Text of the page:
Cut in two by the wide river valley of the Oued Boufekrane, MEKNES is a prosperous city with a notably relaxed and friendly atmosphere, due in part to a large student population. Monuments from its past, particularly the extraordinary creations of Moulay Ismail, justify a day or two’s rambling exploration, as do the varied and busy souks of its Medina – a uniquely well-preserved combination that have earned the entire city a place on UNESCO’s World Heritage list. Visitors en route to Fez will find Meknes a good introduction to the drama of its illustrious neighbour, while those arriving from Fez are sure to enjoy the reduced tempo.
An easy excursion from Meknes, Volubilis and Moulay Idriss embody much of Morocco’s early history: Volubilis as its Roman provincial capital, Moulay Idriss in the creation of the country’s first Arab dynasty. Their sites stand 4km apart, at either side of a deep and very fertile valley, about 25km north of the city.Read More
- Ville Impériale
A striking sight, visible for miles on the bends of the approach roads, the Roman ruins of VOLUBILIS occupy the ledge of a long, high plateau, 25km north of Meknes. Below their walls, towards Moulay Idriss, stretches a rich river valley; beyond lie the dark, outlying ridges of the Zerhoun mountains. The drama of this scene – and the scope of the ruins themselves – are undeniably impressive, so much so that the site was a key location for Martin Scorsese’s film The Last Temptation of Christ.
Except for a small trading post on an island off Essaouira, Volubilis was the Roman Empire’s most remote and far-flung base. It represented – and was, literally – the end of the imperial road, having reached across France and Spain and then down from Tangier, and despite successive emperors’ dreams of “penetrating the Atlas”, the southern Berber tribes were never effectively subdued.
In fact, direct Roman rule here lasted little over two centuries – the garrison withdrew early, in 285 AD, to ease pressure elsewhere. But the town must have taken much of its present form well before the official annexation of the Kingdom of Mauretania by Emperor Claudius in 40 AD. Tablets found on the site, inscribed in Punic, show a significant Carthaginian trading presence in the third century BC, and prior to colonization it was the western capital of a heavily Romanized, but semi-autonomous, Berber kingdom that reached into northern Algeria and Tunisia. After the Romans left, Volubilis experienced very gradual change. Latin was still spoken in the seventh century by the local population of Berbers, Greeks, Syrians and Jews; Christian churches survived until the coming of Islam; and the city itself remained active well into the seventeenth century, when its marble was carried away by slaves for the building of Moulay Ismail’s Meknes.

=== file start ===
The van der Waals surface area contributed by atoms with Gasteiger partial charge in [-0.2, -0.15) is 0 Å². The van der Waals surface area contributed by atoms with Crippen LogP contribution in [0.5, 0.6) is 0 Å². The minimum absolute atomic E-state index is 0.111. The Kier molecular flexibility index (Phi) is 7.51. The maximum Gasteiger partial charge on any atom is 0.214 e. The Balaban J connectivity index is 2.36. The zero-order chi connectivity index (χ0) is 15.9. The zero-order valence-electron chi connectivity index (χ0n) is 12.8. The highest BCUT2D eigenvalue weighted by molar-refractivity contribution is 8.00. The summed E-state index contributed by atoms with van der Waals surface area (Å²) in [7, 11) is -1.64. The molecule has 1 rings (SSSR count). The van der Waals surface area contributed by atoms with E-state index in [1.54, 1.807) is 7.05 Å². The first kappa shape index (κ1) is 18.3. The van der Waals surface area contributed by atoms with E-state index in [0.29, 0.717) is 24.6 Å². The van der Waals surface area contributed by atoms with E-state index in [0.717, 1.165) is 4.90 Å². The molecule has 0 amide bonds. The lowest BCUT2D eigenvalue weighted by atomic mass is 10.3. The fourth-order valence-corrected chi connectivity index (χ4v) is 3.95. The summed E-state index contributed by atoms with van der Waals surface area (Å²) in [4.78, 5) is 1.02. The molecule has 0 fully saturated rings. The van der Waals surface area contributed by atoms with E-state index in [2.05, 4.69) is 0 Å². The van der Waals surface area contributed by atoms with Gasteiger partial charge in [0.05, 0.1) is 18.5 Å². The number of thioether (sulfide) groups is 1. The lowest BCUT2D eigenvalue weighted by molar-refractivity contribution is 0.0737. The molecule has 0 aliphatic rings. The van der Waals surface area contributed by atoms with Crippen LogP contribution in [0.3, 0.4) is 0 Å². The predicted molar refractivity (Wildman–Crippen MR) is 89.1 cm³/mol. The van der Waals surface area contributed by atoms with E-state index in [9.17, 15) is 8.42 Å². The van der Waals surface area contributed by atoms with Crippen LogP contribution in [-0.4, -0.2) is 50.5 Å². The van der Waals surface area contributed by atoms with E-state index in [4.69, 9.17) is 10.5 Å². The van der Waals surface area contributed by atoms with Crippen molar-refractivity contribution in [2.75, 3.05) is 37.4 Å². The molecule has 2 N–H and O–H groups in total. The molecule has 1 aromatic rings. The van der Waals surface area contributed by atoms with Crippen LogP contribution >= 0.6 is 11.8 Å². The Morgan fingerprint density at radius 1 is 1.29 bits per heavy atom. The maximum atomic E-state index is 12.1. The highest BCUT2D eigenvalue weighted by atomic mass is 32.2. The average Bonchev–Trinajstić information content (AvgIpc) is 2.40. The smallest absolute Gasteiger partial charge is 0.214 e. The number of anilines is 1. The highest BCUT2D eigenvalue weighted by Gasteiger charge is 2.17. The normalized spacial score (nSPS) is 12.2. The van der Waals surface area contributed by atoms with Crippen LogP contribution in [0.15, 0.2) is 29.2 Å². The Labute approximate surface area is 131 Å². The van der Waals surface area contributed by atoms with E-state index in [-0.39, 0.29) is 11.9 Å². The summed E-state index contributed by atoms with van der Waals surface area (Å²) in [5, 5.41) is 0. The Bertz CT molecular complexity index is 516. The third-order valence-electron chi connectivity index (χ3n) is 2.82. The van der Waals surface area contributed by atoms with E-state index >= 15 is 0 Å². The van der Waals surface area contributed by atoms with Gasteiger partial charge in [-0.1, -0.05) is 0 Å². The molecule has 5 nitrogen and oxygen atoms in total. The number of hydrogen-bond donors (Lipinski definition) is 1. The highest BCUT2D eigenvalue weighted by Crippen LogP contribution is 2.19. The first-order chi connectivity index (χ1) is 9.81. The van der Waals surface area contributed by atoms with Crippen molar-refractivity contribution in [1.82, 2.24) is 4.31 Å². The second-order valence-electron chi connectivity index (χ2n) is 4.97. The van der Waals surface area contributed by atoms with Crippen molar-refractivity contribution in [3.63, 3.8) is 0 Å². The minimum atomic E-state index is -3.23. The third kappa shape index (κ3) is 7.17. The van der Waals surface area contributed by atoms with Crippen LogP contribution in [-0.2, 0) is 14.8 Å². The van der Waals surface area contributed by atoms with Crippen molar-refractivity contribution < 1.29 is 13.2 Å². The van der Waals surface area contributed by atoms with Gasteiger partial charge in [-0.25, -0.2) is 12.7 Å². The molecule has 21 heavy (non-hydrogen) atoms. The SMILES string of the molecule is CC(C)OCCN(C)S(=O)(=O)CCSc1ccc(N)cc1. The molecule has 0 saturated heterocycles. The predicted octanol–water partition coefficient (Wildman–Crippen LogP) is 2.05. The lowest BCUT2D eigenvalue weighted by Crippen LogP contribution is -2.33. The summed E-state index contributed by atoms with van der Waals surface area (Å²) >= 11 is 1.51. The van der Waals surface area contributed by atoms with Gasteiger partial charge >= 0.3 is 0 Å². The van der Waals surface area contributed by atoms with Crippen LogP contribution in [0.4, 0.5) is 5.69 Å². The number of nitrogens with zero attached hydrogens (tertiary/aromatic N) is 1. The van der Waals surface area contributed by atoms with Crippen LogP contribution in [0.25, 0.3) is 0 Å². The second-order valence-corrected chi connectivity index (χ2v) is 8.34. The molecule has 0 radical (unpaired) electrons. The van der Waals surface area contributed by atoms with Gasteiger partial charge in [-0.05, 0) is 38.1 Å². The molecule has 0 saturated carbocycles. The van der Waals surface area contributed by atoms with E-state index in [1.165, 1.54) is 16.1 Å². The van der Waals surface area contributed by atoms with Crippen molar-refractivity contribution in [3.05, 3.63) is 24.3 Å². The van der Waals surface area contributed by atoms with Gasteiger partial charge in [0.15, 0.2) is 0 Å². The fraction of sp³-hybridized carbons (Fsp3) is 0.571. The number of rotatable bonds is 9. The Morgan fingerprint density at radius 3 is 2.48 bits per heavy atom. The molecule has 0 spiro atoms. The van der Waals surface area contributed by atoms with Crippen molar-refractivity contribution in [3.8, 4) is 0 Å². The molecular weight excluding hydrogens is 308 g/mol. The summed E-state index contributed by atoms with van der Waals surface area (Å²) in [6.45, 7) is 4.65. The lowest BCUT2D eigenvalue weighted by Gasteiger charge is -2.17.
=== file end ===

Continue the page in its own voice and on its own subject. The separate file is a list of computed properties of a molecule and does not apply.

What you see today, well excavated and maintained, are largely the ruins of second- and third-century AD buildings – impressive and affluent creations from its period as a colonial provincial capital. The land around here is some of the most fertile in North Africa, and the city exported wheat and olives in considerable quantities to Rome, as it did wild animals from the surrounding hills. Roman games, memorable for the sheer scale of their slaughter (nine thousand beasts were killed for the dedication of Rome’s Colosseum alone), could not have happened without the African provinces, and Volubilis was a chief source of their lions – within just two hundred years, along with Barbary bears and elephants, they became extinct.
The entrance to the site is through a minor gate in the city wall – or through a break in the wall further down, depending on construction work – built along with a number of outer camps in 168 AD, following a prolonged series of Berber insurrections. The best of the finds, which include a superb collection of bronzes, have been taken to the Archeological Mueseum in Rabat, though Volubilis has retained in situ the great majority of its mosaics, some thirty or so, which are starting to show the effects of being exposed to the elements. The finest mosaics line the Decumanus Maximus, the main thoroughfare through Volubilis, but aside from those subjected to heavy-handed restoration, the once brightly coloured tiles have faded to a subtle palette of ochres and greys. Similarly, the site requires a bit of imagination to reconstruct a town (or, at least, half a town, for the original settlement was twice the size of what remains today) from the jumble of low walls and stumpy columns. Nevertheless, you leave with a real sense of Roman city life and its provincial prosperity, while it is not hard to recognize the essentials of a medieval Arab town in the layout.
- Moulay Idriss
Moussem of Sidi Mohammed Ben Aïssa
Moussem of Sidi Mohammed Ben Aïssa
The Moussem of Sidi Mohammed Ben Aïssa, or Moussem Cheikh al Kamel, held on the eve of Mouloud, was once one of the most outrageous spectacles in Morocco. The moussem was the principal gathering of the Aissaoua brotherhood, an occasion for them to display their powers of endurance under trance, piercing their tongues and cheeks with daggers, eating serpents and scorpions and devouring live sheep and goats.
While their activities today are more subdued, the event is still a dramatic sight. With enormous conical tents popping up around the marabout tomb of Sidi Mohammed Ben Aïssa, and crowds of country people in white jellabas gathering beneath the city walls, the modern moussem has the appearance of a medieval tournament, never more so than during the spectacular focal fantasia (a charge of horses with riders firing guns at full gallop) that takes place near Place el Hedim.